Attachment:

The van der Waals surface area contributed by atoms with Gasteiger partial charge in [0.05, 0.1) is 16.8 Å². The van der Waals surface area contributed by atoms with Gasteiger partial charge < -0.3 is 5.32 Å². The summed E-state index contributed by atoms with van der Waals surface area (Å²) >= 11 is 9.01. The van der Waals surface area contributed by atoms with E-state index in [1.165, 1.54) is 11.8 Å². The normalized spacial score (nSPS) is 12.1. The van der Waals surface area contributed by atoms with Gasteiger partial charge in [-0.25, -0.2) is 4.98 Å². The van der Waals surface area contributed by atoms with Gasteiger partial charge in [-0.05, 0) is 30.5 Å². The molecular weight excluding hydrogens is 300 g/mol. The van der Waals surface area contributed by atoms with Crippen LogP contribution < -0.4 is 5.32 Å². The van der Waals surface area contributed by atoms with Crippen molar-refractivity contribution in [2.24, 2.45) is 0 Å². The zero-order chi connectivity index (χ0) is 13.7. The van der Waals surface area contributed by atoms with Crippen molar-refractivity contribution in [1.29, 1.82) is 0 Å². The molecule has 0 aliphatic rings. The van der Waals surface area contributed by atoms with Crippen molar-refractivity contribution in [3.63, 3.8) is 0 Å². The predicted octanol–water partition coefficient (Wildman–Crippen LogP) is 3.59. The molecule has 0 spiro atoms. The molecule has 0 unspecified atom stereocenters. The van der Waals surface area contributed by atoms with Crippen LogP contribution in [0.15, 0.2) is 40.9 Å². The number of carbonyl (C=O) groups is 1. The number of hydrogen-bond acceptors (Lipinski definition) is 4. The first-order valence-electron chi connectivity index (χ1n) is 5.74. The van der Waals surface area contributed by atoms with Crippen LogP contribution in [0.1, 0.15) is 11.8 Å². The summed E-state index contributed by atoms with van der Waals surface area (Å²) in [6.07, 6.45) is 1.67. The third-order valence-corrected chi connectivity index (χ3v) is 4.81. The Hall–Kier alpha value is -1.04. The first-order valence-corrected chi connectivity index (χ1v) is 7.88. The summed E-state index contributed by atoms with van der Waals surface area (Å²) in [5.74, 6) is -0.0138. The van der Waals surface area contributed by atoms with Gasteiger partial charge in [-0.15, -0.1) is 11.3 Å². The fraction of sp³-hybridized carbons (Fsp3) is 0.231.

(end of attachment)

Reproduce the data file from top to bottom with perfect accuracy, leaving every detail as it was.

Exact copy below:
The van der Waals surface area contributed by atoms with Gasteiger partial charge in [0.05, 0.1) is 16.8 Å². The van der Waals surface area contributed by atoms with Gasteiger partial charge < -0.3 is 5.32 Å². The summed E-state index contributed by atoms with van der Waals surface area (Å²) >= 11 is 9.01. The van der Waals surface area contributed by atoms with E-state index in [1.165, 1.54) is 11.8 Å². The normalized spacial score (nSPS) is 12.1. The van der Waals surface area contributed by atoms with Gasteiger partial charge in [-0.25, -0.2) is 4.98 Å². The van der Waals surface area contributed by atoms with Gasteiger partial charge in [-0.05, 0) is 30.5 Å². The molecular weight excluding hydrogens is 300 g/mol. The van der Waals surface area contributed by atoms with Crippen LogP contribution < -0.4 is 5.32 Å². The van der Waals surface area contributed by atoms with Crippen molar-refractivity contribution in [2.24, 2.45) is 0 Å². The zero-order chi connectivity index (χ0) is 13.7. The van der Waals surface area contributed by atoms with Crippen molar-refractivity contribution in [1.29, 1.82) is 0 Å². The molecule has 0 aliphatic rings. The van der Waals surface area contributed by atoms with Crippen molar-refractivity contribution in [3.63, 3.8) is 0 Å². The predicted octanol–water partition coefficient (Wildman–Crippen LogP) is 3.59. The molecule has 0 spiro atoms. The molecule has 0 unspecified atom stereocenters. The van der Waals surface area contributed by atoms with Crippen LogP contribution in [0.15, 0.2) is 40.9 Å². The number of carbonyl (C=O) groups is 1. The number of hydrogen-bond acceptors (Lipinski definition) is 4. The first-order valence-electron chi connectivity index (χ1n) is 5.74. The van der Waals surface area contributed by atoms with Crippen LogP contribution in [0.1, 0.15) is 11.8 Å². The summed E-state index contributed by atoms with van der Waals surface area (Å²) in [6.07, 6.45) is 1.67. The third-order valence-corrected chi connectivity index (χ3v) is 4.81. The Hall–Kier alpha value is -1.04. The first-order valence-corrected chi connectivity index (χ1v) is 7.88. The summed E-state index contributed by atoms with van der Waals surface area (Å²) in [5.74, 6) is -0.0138. The van der Waals surface area contributed by atoms with Gasteiger partial charge in [-0.15, -0.1) is 11.3 Å². The fraction of sp³-hybridized carbons (Fsp3) is 0.231.